So the big question is, what are we all going to do about it?

***UPDATE: Please make sure you read this too (and/or instead)!***

Written by Martin Lack

29 February 2012 at 00:02

An open letter to Richard Lindzen

with 166 comments

Last week, I was fortunate enough to get a ticket to a meeting in the Palace of Westminster at which MIT Professor Richard Lindzen was the guest speaker. Unfortunately, as a result of frustration with what I saw as Lindzen’s failure to explain the relevance of palaeoclimatology to our understanding of the way in which the Earth regulates its temperature, I blew my chance to ask a question. However, Prof. Lindzen kindly invited me to email them to him instead. I know it was a bit cheeky of me but, rather than email him the 3 questions I had prepared, I decided to email him questions arising from what he actually said instead. What follows is a copy of my rather long (whose fault is that?) email (I sent to him the next day) – only very slightly amended as a consequence of a subsequent exchange of emails (in which he did not answer any of my questions)…

***UPDATE: Because this is such a long post you may wish to skip ahead and come back later (may be). If so, go to this simple 17 sentence summary first or instead!***
Dear Professor Lindzen,

RE: My questions arising from listening to your talk entitled ‘Global Warming: How to Approach the Science (Climate models and the evidence)’, at the Palace of Westminster on Wednesday 22 February 2012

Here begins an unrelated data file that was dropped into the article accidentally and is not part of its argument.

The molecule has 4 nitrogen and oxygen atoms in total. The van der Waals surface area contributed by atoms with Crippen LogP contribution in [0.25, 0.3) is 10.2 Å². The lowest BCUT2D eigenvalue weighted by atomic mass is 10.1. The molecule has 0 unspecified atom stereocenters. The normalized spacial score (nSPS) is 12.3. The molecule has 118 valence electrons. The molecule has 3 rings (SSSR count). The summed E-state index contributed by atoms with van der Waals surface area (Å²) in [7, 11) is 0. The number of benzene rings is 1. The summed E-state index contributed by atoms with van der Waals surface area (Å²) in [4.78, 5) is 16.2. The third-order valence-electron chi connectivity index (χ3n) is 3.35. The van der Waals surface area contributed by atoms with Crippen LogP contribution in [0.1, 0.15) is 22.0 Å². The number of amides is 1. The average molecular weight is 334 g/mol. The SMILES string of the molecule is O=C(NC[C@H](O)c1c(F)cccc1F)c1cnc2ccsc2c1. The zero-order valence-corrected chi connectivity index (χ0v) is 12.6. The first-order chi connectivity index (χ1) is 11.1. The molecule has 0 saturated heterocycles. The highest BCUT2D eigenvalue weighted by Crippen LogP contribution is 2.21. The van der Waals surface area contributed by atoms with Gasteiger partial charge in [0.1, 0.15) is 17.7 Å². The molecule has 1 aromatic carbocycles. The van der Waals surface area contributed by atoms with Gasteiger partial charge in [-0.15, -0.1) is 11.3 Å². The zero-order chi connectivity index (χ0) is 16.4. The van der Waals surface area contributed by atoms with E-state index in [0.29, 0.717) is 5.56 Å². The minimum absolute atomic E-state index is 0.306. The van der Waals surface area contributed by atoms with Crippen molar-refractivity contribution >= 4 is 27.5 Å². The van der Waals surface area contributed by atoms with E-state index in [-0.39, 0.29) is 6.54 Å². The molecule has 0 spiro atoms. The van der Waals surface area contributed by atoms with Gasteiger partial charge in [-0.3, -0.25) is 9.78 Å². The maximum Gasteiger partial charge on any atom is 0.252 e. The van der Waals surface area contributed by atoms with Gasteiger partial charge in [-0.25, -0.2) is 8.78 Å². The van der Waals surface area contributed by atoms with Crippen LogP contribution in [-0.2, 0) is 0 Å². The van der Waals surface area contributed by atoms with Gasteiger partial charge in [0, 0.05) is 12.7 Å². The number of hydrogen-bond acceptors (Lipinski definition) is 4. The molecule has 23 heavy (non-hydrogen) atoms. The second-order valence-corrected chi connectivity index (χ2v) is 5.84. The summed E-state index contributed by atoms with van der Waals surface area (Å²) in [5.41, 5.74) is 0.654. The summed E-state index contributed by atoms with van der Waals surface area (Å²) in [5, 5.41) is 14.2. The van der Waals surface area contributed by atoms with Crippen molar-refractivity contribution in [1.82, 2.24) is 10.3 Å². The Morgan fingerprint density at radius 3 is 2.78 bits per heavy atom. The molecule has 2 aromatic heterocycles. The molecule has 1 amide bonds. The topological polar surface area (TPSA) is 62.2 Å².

Given Viscount Monckton’s curtailment of our discussion, I am grateful to you for offering to answer my questions via email. I trust you have (had) a safe journey back to the USA.

In order that you may appreciate where I am coming from on this subject, please note that I am 47 years old and have over 25 years of professional work experience as a mine geologist and hydrogeologist; mostly having worked in environmental consultancy but also for the Environment Agency (the equivalent of your EPA). However, in addition to a BSc in Geology and an MSc in Hydrogeology, I now have an MA in Environmental Politics. (For more background on me, please see the ‘About’ page of my blog). In addition to my academic qualifications, I am a Fellow of the Geological Society of London (GSL) and a Chartered Geologist and, although I do not speak for the GSL (which can and does speak for itself – as does the American Association of Petroleum Geologists (AAPG)), I am copying this email to GSL Vice-President Professor Colin Summerhayes (who also asked you the question about the Palaeocene Eocene Thermal Maximum [PETM] at the meeting).

As you might imagine, I had come to the meeting with 3 questions prepared in the hope that I might get to ask at least one. Unfortunately, I never got as far as my first question (and was not allowed a second attempt)… However, given that the moment has now passed, I have decided that it would make more sense to pose my questions to you as they arise from the notes I made while you were talking. This email is therefore rather long but, even if it takes you a while (given all your other commitments), I hope you will be willing and able to respond in due course (e.g. please feel free to insert your responses in a distinctive font colour and return my email).